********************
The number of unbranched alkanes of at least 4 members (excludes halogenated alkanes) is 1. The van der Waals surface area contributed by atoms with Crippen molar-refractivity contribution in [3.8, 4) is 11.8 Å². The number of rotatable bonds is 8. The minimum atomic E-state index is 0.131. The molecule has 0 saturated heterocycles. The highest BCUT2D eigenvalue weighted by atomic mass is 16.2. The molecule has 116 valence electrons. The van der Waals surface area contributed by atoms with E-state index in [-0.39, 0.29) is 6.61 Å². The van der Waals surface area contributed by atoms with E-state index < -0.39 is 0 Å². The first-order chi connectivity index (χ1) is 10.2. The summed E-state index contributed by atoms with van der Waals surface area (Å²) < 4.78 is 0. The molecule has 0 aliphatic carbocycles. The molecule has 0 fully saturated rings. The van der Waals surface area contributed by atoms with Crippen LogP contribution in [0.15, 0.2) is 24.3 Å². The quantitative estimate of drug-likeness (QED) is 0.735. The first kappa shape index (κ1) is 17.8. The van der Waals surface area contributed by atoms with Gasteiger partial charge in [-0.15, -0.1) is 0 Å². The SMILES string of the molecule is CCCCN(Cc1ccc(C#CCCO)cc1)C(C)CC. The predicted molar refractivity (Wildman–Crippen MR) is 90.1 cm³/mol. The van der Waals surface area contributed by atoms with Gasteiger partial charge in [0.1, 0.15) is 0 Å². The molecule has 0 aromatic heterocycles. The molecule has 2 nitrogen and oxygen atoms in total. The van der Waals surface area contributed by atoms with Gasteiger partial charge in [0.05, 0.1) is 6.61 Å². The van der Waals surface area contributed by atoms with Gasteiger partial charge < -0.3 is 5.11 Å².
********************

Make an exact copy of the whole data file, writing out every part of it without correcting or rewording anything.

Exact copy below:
The number of unbranched alkanes of at least 4 members (excludes halogenated alkanes) is 1. The van der Waals surface area contributed by atoms with Crippen molar-refractivity contribution in [3.8, 4) is 11.8 Å². The number of rotatable bonds is 8. The minimum atomic E-state index is 0.131. The molecule has 0 saturated heterocycles. The highest BCUT2D eigenvalue weighted by atomic mass is 16.2. The molecule has 116 valence electrons. The van der Waals surface area contributed by atoms with E-state index in [-0.39, 0.29) is 6.61 Å². The van der Waals surface area contributed by atoms with E-state index < -0.39 is 0 Å². The first-order chi connectivity index (χ1) is 10.2. The summed E-state index contributed by atoms with van der Waals surface area (Å²) < 4.78 is 0. The molecule has 0 aliphatic carbocycles. The molecule has 0 fully saturated rings. The van der Waals surface area contributed by atoms with Crippen LogP contribution in [0.15, 0.2) is 24.3 Å². The quantitative estimate of drug-likeness (QED) is 0.735. The first kappa shape index (κ1) is 17.8. The van der Waals surface area contributed by atoms with Gasteiger partial charge in [-0.15, -0.1) is 0 Å². The SMILES string of the molecule is CCCCN(Cc1ccc(C#CCCO)cc1)C(C)CC. The predicted molar refractivity (Wildman–Crippen MR) is 90.1 cm³/mol. The van der Waals surface area contributed by atoms with Gasteiger partial charge in [0.1, 0.15) is 0 Å². The molecule has 0 aromatic heterocycles. The molecule has 2 nitrogen and oxygen atoms in total. The van der Waals surface area contributed by atoms with Gasteiger partial charge in [0.05, 0.1) is 6.61 Å². The van der Waals surface area contributed by atoms with Gasteiger partial charge < -0.3 is 5.11 Å².